Permanent Link: http://ufdc.ufl.edu/IR00002768/00001
 Material Information
Title: Vegetable Garden Insects Sheet
Physical Description: fact sheet
Creator: Short, D.E.
Publisher: University of Florida Cooperative Extension Service, Institute of Food and Agriculture Sciences, EDIS
Place of Publication: Gainesville, Fla.
Publication Date: 1991
Acquisition: Collected for University of Florida's Institutional Repository by the UFIR Self-Submittal tool. Submitted by Melanie Mercer.
Publication Status: Published
General Note: "Date first printed: June 1991 as ENY-506. Reviewed: June 2005"
General Note: "SP 92"
 Record Information
Source Institution: University of Florida Institutional Repository
Holding Location: University of Florida
Rights Management: All rights reserved by the submitter.
System ID: IR00002768:00001

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SP92 Vegetable Garden Insects Sheet 1 D.E. Short, F.A. Johnson, and J.L. Castner2 1. This document is SP 92, one of a series of the Department of Entomology and Nematology, Florida Cooperative Extension Service, Institute of Food and Agricultural Sciences, University of Florida. This document is available for sale as a high-quality, color publication. For ordering information or to order using VISA or MasterCard, call 1-800-226-1764. Date first printed: June 1991 as ENY-506. Reviewed: June 2005. Please visit the EDIS Website at http://edis.ifas.ufl.edu. 2. D.E Short, retired professor; F.A Johnson, district agent/professor; J.L. Castner, scientific photographer; Department of Entomology and Nematology, Cooperative Extension Service, Institute of Food and Agricultural Sciences (IFAS), University of Florida, Gainesville, 32611. The term plates, where used in this document, refers to color photographs that can be displayed on screen from EDIS. These photographs are not included in the printed document. The Institute of Food and Agricultural Sciences (IFAS) is an Equal Opportunity Institution authorized to provide research, educational information and other services only to individuals and institutions that function with non-discrimination with respect to race, creed, color, religion, age, disability, sex, sexual orientation, marital status, national origin, political opinions or affiliations. U.S. Department of Agriculture, Cooperative Extension Service, University of Florida, IFAS, Florida A. & M. University Cooperative Extension Program, and Boards of County Commissioners Cooperating. Larry Arrington, Dean Corn earworms (Plate 1). These caterpillars feed on pods, seeds, fruit and foliage. They vary in color from green to brown, pink, yellow and black, with yellow heads and dark legs. Corn earworms reach 1-1/2" or more when fully mature. They bore into tomato fruit and the silk ends of corn ears, bean pods and pea pods. Hornworms (Plate 2). Hornworms feed on eggplants and tomatoes. The caterpillars reach 3-1/2" to 4" in length. They are green with white oblique lines on their sides and a hornlike projection at the rear. Hornworms can be easily removed by hand and destroyed. However, if they become large, they will strip a plant of foliage in a short time. Bean leafrollers. These insects feed on members of the bean family. They are easily recognized because they cut the leaf margins in a semicircle, then roll the flap back over themselves (Plate 3). The larvae are bright-yellow and -green, and grow to about 1-1/2" long. The head is large, and the caterpillar has a constricted neck (Plate 4). Diamondback moths (Plate 5). Larvae are about 1/3" long when mature, and are pale yellowish-green with scattered black hairs over the body. They tend to be active when disturbed and may drop to the soil on a silken thread. Adult moths are gray, and 1/2" long. The male moth has three yellow diamond-shaped spots on the middle of the back. The larvae feed on cabbage, cauliflower, collards, broccoli and other cole crops. Sweetpotato whiteflies (Plate 6). This particular whitefly has become a serious pest during the past several years because it is difficult to control with chemical pesticides. Common host plants include tomatoes, potatoes, eggplant, melons, beans, cucumbers and squash. Adult whiteflies are about 1/25" long, and white. The nymphs are found on the undersides of leaves and are light green, flat, oval and about the size of a pinhead. Their feeding causes the leaves to turn pale green or yellow. Whiteflies transmit viruses to several plant species. Green stinkbugs (Plate 7). The green species is the most common of the stinkbugs. Adult stinkbugs may reach 2/3" long, and are pale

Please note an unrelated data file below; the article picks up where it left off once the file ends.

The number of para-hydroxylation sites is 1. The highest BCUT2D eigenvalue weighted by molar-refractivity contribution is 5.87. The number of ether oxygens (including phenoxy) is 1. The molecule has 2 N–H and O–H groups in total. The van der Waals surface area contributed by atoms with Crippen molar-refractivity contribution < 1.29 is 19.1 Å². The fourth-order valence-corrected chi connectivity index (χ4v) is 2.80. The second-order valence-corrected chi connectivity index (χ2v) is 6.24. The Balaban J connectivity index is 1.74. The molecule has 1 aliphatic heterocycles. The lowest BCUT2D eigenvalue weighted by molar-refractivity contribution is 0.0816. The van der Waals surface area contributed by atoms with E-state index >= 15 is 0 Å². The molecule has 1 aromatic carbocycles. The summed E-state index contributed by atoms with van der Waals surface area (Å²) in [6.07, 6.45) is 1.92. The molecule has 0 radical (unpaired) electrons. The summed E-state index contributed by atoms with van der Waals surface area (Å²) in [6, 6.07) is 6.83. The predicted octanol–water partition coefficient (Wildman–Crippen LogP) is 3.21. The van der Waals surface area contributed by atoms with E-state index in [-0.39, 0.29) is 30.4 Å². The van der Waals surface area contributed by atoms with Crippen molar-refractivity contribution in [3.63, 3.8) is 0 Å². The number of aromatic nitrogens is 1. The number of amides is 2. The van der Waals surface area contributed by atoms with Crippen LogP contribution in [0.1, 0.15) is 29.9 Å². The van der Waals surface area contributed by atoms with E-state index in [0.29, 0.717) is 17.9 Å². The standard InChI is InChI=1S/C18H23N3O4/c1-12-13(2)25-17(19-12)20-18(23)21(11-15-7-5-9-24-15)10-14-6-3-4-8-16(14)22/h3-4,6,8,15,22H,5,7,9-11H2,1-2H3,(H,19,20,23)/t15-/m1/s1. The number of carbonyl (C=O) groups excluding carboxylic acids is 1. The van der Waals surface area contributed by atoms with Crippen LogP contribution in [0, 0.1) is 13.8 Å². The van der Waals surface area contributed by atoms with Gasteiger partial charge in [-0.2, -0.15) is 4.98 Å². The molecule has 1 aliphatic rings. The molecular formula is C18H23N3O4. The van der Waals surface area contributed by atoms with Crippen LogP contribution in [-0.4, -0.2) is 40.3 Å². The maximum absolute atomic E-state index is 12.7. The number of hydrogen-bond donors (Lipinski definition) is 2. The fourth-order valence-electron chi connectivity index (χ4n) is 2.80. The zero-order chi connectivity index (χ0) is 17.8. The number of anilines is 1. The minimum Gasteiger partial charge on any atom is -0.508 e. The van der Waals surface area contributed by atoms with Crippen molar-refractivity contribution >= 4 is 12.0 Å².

Vegetable Garden Insects Sheet 2 green. Nymphs are green with red, white and black spots on their backs. Stinkbugs do not usually merit control unless they feed on the fruit. They especially damage pods of okra, beans and peas. Harlequin bugs (Plate 8). These are colorful stinkbugs about 3/8" long. Their favorite host plants include cabbage, cauliflower, collards, mustard and turnips, but they also feed on many other vegetables. Leafminers (Plate 9). Serpentine leafminers are the most common miner in home vegetable gardens. The female fly deposits eggs in the leaf tissue of almost all types of vegetables. Small yellow maggots tunnel between the leaf surfaces, making serpentine or snakelike mines. Leafminers are difficult to control because they are protected between the leaf surfaces. Aphids, or plant lice (Plate 10). These insects feed on almost all garden crops. Aphids are 1/32" to 1/8" long, and may be brown, green, yellow, pink or black. They generally feed on young stems and buds, causing leaves to curl and distorting new growth. Aphids sometimes transmit plant viruses. Plate 1 Plate 2 Plate 3 Plate 4 Plate 5 Plate 6 Plate 7 Plate 8 Plate 9 Plate 10